Prashant is the Oz behind Chronon. Inspired and frustrated by years of breakpoint guesswork in the current debuggers and fumbling with printin() statements and logging frameworks, Prashant set out to find a different way to debug programs. Chronon is the result of his efforts. Prashant has posted 22 posts at DZone. You can read more from them at their website. View Full User Profile

Is the traditional debugger still relevant in 2011?

07.18.2011
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The traditional debugger as we know it hasn't changed since the dawn of programming; which is to say it has remained pretty much the same since 1970s.  Lets take a deeper look at some of its fundamental design principals and whether they are still relevant in 2011.

Traditional Debugger

Design Principles

The traditional debugger is designed around the idea that :

  1. Programs are single threaded 
  2. Flow of execution is sequential 
  3. Bugs are always reproducible.
  4. Programs run for short periods of time

Implementation

Sequential flow of execution and single threaded-ness

This principle is clearly reflected in the interface of the debugger which has the 'stepping' buttons which allow you to navigate the execution of your program sequentially. There is no well defined semantic for what happens when you say 'step forward' in one thread, with respect to all the other threads.

Dbgr-stepping

Reproducible bugs and short runs of a program

The traditional debugger relies on the 'breakpoint' model which assumes that the person debugging has a well defined and fully reproducible set of actions. It also assumes that the program doesn't run for very long otherwise you would have to set a breakpoint and wait hours for it to hit.

Not multithreaded by design

Although most debuggers can stop and show you the stack frames of all the active threads when you hit a breakpoint, that is more of a evolution of the traditional design of just showing the stack frames of the single sole thread which  the program is assumed to be running on.  The rest of the debugging elements are not designed around the fact that the program flow is not  merely sequential and data is being modified by multiple threads.

But we are in 2011...

None of the assumptions of the traditional debugger hold true anymore in 2011:

  1. Almost all programs are multi threaded
  2. Flow of execution is not 100% sequential. Data can be modified by multiple threads at the same time.
  3. Bugs are becoming increasingly non reproducible due to race conditions and just the increasing complexity of programs.
  4. Programs run for days, months and even years on servers. 

Anybody who has had to debug a multi threaded program knows that merely showing the active stack frames does not help much in detecting race conditions. Not only that, but just breaking the program modifies the execution and timings of various threads leading to the bug becoming non reproducible while debugging.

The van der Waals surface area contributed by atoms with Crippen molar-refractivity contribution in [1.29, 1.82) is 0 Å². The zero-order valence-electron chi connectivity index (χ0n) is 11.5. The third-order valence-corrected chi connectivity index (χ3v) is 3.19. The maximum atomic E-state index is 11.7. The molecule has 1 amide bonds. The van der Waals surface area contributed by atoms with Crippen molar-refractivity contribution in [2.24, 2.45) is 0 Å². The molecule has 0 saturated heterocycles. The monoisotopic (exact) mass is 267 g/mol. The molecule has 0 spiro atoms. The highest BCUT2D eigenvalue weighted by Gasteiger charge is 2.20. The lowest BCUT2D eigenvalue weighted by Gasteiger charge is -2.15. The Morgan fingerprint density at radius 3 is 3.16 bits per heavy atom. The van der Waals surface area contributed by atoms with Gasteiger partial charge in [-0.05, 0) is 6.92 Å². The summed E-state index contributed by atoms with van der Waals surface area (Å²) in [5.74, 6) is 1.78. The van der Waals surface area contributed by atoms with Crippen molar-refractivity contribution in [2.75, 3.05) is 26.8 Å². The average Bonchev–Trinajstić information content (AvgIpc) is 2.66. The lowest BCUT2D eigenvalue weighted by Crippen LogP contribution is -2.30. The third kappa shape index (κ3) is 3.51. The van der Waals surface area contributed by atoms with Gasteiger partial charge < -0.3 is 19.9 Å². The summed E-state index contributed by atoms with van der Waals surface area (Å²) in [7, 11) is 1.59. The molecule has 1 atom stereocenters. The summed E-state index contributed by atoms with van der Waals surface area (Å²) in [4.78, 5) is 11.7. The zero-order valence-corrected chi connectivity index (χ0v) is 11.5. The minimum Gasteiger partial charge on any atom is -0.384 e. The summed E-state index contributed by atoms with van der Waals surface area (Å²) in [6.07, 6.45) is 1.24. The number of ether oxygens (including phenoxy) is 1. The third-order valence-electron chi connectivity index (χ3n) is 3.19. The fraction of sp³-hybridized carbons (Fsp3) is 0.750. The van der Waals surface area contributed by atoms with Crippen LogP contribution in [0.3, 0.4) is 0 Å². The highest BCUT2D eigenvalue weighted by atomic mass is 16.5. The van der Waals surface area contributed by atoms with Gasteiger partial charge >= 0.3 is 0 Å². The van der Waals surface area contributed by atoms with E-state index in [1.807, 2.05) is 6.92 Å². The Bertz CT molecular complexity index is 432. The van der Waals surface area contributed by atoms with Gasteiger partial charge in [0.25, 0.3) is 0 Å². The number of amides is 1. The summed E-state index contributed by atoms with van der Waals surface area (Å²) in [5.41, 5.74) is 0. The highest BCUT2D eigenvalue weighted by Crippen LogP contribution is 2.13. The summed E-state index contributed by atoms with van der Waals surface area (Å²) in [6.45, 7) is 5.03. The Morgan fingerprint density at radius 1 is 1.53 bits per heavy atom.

The 'breakpoint' model is broken since for long running server side programs you can't realistically set a breakpoint and wait for days to hit the breakpoint, only to start all over again once you step over a line you didn't intend to.

And that leads us to Log files...

The failure of the debugger to keep up with programs written in the 21st century has led to the rise of logging and huge log files.

Logging is fundamentally broken by its very nature because :

  1. You are trying to predict the errors in your program, in advance, which you dont even know of. 
  2. Since you usually put a logging statement where, you might think the error would be, you have usually hardened the code around that area already. Thus in real world situations the program usually breaks where there wasn't any log statement at all, because the programmer never thought he might encounter an error in that piece of code.
  3. Long running programs generate enormous log files and you usually have to write another set of programs just to parse through those log files.
  4. Writing logging statements is a distraction from programming and results in clutter of code.

Thus the obsoleteness of the traditional debugger has led to people coding their own custom debugging mechanisms for every program they write.

Chronon - Reinventing the debugger for 2011

When we started designing the Chronon Time Travelling Debugger, we built it with programs of the 21st century in mind. Our assumptions were:

  1. Programs are inherently multi-threaded
  2. Flow of execution not entirely sequential. Data may be changed by other threads. Calls to a method may be interleaved across threads.
  3. Bugs are tough, if not,  impossible to reproduce in a multithreaded world with race conditions.
  4. Programs run for (very) long periods of time.

Implementation

Record everything, no need to reproduce

The Chronon Recorder records the entire execution of the Java program. The recording is then subsequently used to debug the program in the time travelling debugger. This ensures that no bugs need to be reproduced.

No breakpoints, built for long running programs

Chronon does away with the concept of breakpoints entirely. You can jump to any point in time of the execution of your program instantly. Thus you might have a recording that is 5 hrs long and maybe you want to get to an exception that was thrown after 4 hrs. Chronon allows you to jump to the exception instantly with a click of a button, instead of making you wait for 4 hrs like your traditional debugger would.